In contrast, there is no such prohibition in the New Testament. With the coming, God’s approach to the forgiveness of sins and, further, to the question of salvation changed. On the question of the body, in 1 Corinthians (6:19-20) one can see, among other things, such a provision – “Do you not know that your bodies are temples of the Holy Spirit, who is in you, whom you have received from God? You are not your own; you were bought at a price. Therefore honor God with your bodies.” This quote indicates that our body is the temple of the Holy Spirit, so we should take care of it, and it’s unknown how the Bible refers to tattoos. On the other hand, in the letter to the Romans (12:1) we read – “Therefore, I urge you, brothers and sisters, in view of God’s mercy, to offer your bodies as a living sacrifice, holy and pleasing to God—this is your true and proper worship.“
These verses are an encouragement to lead our lives, including our bodies, in holiness, as this is a viable way to avoid unnecessary worries about carnality and the negative effects of actions that would disrupt and interfere with the integrity of God’s work, which is the human body.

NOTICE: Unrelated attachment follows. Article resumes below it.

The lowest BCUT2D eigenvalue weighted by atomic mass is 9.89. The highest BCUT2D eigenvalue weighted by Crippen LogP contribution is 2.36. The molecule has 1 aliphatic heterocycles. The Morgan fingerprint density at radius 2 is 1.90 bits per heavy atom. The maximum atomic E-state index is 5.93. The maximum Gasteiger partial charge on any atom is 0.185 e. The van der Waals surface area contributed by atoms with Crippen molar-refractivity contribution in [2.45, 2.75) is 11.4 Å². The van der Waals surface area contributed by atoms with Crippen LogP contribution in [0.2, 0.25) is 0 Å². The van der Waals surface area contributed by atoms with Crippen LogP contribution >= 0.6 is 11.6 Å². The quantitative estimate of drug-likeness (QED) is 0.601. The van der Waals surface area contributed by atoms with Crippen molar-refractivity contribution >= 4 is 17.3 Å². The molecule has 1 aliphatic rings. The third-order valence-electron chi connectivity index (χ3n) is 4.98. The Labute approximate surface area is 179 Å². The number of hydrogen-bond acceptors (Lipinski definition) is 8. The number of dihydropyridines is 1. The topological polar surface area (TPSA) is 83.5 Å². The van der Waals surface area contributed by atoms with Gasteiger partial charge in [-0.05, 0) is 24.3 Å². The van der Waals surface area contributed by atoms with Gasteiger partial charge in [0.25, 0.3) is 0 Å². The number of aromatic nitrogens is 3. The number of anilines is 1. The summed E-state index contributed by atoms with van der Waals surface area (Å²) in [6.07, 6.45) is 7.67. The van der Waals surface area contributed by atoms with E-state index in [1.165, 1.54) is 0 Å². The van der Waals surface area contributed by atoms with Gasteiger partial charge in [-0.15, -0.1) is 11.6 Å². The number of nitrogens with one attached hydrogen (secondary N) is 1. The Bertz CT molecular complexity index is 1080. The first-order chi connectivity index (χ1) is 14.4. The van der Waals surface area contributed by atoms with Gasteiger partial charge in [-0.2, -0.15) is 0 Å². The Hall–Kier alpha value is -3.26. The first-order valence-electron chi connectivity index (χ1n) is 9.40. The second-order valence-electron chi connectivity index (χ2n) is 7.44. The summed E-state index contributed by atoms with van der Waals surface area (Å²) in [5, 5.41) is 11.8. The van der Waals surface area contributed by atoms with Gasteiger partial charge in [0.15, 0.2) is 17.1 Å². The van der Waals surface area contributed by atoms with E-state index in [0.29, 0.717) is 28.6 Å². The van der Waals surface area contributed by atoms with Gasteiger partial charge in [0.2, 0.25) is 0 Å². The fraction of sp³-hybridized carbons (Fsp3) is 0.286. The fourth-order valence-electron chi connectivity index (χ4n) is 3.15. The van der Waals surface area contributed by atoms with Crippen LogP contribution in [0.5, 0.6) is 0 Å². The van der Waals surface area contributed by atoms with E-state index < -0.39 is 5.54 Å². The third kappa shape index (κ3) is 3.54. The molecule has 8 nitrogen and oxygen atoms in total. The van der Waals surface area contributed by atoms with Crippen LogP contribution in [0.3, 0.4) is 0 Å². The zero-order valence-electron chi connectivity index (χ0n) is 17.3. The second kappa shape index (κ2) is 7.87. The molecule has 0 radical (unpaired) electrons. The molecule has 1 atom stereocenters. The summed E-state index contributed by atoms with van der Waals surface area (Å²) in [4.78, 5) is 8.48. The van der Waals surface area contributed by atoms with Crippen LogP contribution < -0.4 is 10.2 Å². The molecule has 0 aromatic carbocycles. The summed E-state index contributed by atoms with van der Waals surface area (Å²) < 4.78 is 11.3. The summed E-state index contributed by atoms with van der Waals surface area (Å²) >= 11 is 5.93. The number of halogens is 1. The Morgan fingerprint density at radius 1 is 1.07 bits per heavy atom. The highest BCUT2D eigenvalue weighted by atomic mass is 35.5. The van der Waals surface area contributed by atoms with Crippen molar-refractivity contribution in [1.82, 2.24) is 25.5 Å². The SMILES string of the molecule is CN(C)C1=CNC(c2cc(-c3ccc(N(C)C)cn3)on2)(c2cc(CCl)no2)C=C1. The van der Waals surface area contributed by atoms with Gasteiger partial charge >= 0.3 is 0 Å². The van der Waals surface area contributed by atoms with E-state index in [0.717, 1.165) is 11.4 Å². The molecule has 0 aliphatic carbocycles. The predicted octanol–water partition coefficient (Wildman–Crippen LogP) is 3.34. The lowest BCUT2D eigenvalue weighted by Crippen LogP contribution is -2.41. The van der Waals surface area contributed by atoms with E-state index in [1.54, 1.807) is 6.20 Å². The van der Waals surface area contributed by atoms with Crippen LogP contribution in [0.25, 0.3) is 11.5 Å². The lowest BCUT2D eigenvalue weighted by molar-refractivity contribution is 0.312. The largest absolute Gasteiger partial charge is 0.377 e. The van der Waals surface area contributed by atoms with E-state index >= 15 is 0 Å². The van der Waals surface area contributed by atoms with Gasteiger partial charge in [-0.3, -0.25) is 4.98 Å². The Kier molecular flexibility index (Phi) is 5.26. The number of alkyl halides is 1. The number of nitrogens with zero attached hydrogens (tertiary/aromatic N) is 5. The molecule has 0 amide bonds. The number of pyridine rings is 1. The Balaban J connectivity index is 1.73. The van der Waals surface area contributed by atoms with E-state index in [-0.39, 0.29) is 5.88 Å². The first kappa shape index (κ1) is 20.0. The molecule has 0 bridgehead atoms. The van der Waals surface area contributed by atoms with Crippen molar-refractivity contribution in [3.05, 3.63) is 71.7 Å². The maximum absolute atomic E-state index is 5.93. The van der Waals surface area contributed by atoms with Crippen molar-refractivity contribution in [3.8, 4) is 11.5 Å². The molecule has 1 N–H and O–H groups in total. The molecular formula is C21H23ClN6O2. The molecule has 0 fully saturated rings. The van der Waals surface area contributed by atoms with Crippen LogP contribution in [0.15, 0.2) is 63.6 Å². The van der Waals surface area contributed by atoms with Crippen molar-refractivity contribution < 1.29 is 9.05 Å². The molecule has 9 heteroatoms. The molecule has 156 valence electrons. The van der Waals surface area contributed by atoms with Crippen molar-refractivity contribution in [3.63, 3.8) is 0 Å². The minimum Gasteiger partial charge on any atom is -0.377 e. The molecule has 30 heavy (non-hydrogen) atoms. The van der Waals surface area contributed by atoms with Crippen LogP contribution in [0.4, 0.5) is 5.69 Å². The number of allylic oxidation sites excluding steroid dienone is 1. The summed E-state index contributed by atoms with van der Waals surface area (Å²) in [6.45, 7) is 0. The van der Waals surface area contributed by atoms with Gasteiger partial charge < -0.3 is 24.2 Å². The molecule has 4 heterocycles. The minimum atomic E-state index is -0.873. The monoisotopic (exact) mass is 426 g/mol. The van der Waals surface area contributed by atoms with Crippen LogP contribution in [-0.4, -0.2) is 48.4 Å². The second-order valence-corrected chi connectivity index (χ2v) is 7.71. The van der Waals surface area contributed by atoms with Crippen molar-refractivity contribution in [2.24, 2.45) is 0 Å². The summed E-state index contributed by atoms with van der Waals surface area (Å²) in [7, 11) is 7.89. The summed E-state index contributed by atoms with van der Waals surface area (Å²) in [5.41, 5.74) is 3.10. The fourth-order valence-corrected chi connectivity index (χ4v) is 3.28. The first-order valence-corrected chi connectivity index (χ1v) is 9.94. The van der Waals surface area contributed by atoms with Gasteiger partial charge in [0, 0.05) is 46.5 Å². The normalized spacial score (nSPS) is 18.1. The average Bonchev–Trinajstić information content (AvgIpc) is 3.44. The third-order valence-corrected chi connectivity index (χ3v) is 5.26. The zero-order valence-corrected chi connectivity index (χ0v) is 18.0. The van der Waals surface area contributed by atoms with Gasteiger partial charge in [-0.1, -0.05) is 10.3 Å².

A list of Bible verses talking about interference on the body:
– Leviticus 19:28
You shall not make any cuts in your body for the dead nor make any tattoo marks on yourselves: I am the Lord.
– Leviticus 19:31
Do not turn to mediums or seek out spiritists, for you will be defiled by them. I am the Lord your God.
– Romans 12:1
Therefore, I urge you, brothers and sisters, in view of God’s mercy, to offer your bodies as a living sacrifice, holy and pleasing to God—this is your true and proper worship.
– 1 Corinthians 6:19-20
Do you not know that your bodies are temples of the Holy Spirit, who is in you, whom you have received from God? You are not your own; you were bought at a price. Therefore honor God with your bodies.
– 1 Corinthians 3:16-17
Do you not know that you are a temple of God and that the Spirit of God dwells in you? If any man destroys the temple of God, God will destroy him, for the temple of God is holy, and that is what you are.